Commentary & Analysis
Personalized Mapping Works...but Why?
There are a lot of ways to personalize a document. What if something as simple as location could nearly double response rates? It can. By personalizing maps based on this single data point, response rates can be outstanding. The question is why?
By Heidi Tolliver-Walker
Published: October 10, 2018
There are a lot of ways to personalize a document. What if something as simple as location could nearly double response rates? It’s simpler than trying to gather detailed data, do customer profiling and create personas, and develop and deploy campaigns with multiple, if not dozens, of variable fields. Yet by mapping based on this single data point—location—response rates can be outstanding. The question is why?
First, let’s take a look a case study from locr, which offers the ability to create personalized maps in a variety of channels, as exemplifying this phenomenon.
As reported on the PODi website:
De Bradelei Stores [is] a group of shopping outlet malls in the U.K. offering fashion from leading brands at discounted prices. They wanted to increase traffic and boost sales in Autumn 2016 by targeting lapsed customers from their extensive database. Working with print and mailing company Eight Days a Week Print Solutions, a geomarketing direct mail campaign was developed that used personalized maps to show recipients the proximity of their nearest store and the route to drive there. In order to test the effectiveness of using geomarketing as an overall strategy for retail traffic generation, a controlled A/B test was run with and without the geomarketing components. The response rate of recipients with the personalized geomarketing mailer was 63% higher than of those without the geomarketing personalization.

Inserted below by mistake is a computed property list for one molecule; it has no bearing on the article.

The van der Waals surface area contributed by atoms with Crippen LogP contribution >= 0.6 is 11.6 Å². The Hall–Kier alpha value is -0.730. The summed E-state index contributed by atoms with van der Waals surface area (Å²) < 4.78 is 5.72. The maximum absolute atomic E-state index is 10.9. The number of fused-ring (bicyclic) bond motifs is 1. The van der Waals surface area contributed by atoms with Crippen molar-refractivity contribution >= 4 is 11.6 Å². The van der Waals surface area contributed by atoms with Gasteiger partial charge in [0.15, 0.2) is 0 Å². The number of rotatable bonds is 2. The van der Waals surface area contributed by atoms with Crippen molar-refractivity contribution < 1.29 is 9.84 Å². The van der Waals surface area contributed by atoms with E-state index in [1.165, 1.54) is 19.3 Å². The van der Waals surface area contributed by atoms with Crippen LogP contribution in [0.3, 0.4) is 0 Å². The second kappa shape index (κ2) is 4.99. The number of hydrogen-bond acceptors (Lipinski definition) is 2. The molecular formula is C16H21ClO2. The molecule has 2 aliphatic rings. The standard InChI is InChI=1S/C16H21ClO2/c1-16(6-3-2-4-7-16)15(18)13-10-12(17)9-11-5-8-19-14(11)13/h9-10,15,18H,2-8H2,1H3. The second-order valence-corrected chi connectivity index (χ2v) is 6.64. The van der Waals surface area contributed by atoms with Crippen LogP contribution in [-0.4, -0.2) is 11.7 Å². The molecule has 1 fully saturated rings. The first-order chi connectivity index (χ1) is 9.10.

A lift of 63% is massive, and its attribution to personalized mapping was confirmed by the A/B test. Other case studies from locr have similar results. So why does personalized mapping work so well?
I can’t say for sure, but in thinking about it, what came to mind was a study I learned about in one of my psychology classes in college. For the study, the research team asked people to volunteer for a study, and during the check-in process, the volunteers were asked to look at pictures of other people who were participating. Volunteers were then asked to sit in a waiting room for their turn, not realizing that it was here, in the waiting room, that the research was actually being done. The researchers took note of whom the volunteers chose to sit next to. I don’t remember the numbers, but overwhelmingly, people sat next to other people whose pictures they had seen earlier. This result was confirmed over and over. In a sea of strangers, participants in the study chose to sit next to faces they’d seen before.
I have to wonder if this is, at least in part, the power of personalized mapping: it creates an affinity to the location if for no other reason than that they’ve seen it before.
Personalized maps have an educational function (to help the geographically challenged), but unless the reason the person isn’t shopping there is that they can’t find it or they think it’s farther away than it really is, there is more to the story. Even if someone does know where a store is located based on an address or description (“Conveniently located at the corner of Churchville Road and Main Street”), there is still power in seeing the image on a map. I have to wonder if it’s the same psychological draw as found in the research. Seeing the store on a map and the route mapped out to get there creates a subconscious affinity strong enough to boost response rates significantly.
At least, those are some of my thoughts on the power of personalized mapping. What are yours?